Island 3 Extreme Weather and Monster Storms
Scientific Data and Analysis
POP students will learn about weather and how it can change in an instant. They will explore more about why weather is so hard to predict.
Island 3 Exploring Weather and Monster Storms Level 1
Meteorologists Study Climate and Weather
Extreme Weather and Climate Change
Climate change, such as global warming, changes Earth’s average temperature. Slight differences in Earth’s average temperature produce large changes in climate and weather. For example, the average temperature of Earth during the last ice age was lower than today by about 14 degrees Fahrenheit (7°Celsius). Today, the Earth is warming at an alarming rate. Scientists studying the rate of warming do not know how Earth will respond.
How Does Climate Change Affect the Weather?
Scientists find it very challenging to predict the effects of climate change, though it is not impossible. This is because there are complex relationships between Earth's wide-ranging climate regions and natural cyclic events.
For example, global warming will result in more snow and ice melt. Melted snow becomes water vapor in the atmosphere. Water vapor is one of the gases responsible for the greenhouse effect; it holds in some of the energy that would otherwise radiate outward from Earth’s surface. This causes the temperature to increase even more. But water vapor also creates clouds that block sunlight and help keep Earth cool. Will more water vapor increase or decrease the average temperature on Earth?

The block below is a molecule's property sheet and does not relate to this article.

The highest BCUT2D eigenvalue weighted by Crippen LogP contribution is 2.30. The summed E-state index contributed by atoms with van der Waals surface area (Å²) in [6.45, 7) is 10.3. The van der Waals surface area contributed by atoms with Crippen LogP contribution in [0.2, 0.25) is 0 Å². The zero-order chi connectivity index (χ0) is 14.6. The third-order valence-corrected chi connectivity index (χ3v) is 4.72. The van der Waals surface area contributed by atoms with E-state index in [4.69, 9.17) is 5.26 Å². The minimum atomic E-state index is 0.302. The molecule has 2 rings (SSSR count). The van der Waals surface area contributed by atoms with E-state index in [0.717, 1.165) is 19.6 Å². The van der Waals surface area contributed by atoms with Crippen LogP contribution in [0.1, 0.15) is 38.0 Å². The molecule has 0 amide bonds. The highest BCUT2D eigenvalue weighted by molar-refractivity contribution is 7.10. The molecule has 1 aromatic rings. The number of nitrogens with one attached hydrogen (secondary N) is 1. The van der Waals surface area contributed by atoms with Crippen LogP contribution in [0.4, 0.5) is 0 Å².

Predicting the outcome of climate change presents challenges because so many of Earth’s systems interact with each other. One outcome that seems certain, however, is more extreme and unpredictable weather.
Understanding Climate and Weather
Climate changes depending on season and location.
Climate represents the “average” weather conditions for a place over a long period of time. For example, along the equator, we find tropical rain forests. We expect warm and wet conditions in tropical rain forests.
Weather changes daily, even by the hour. A POP student may walk to school in the sun and return home wet from a rainstorm. Weather predictions lose their accuracy the further in advance they are made. Factors like temperature, humidity, air pressure, wind currents, and tides can have strong short-term influences over weather conditions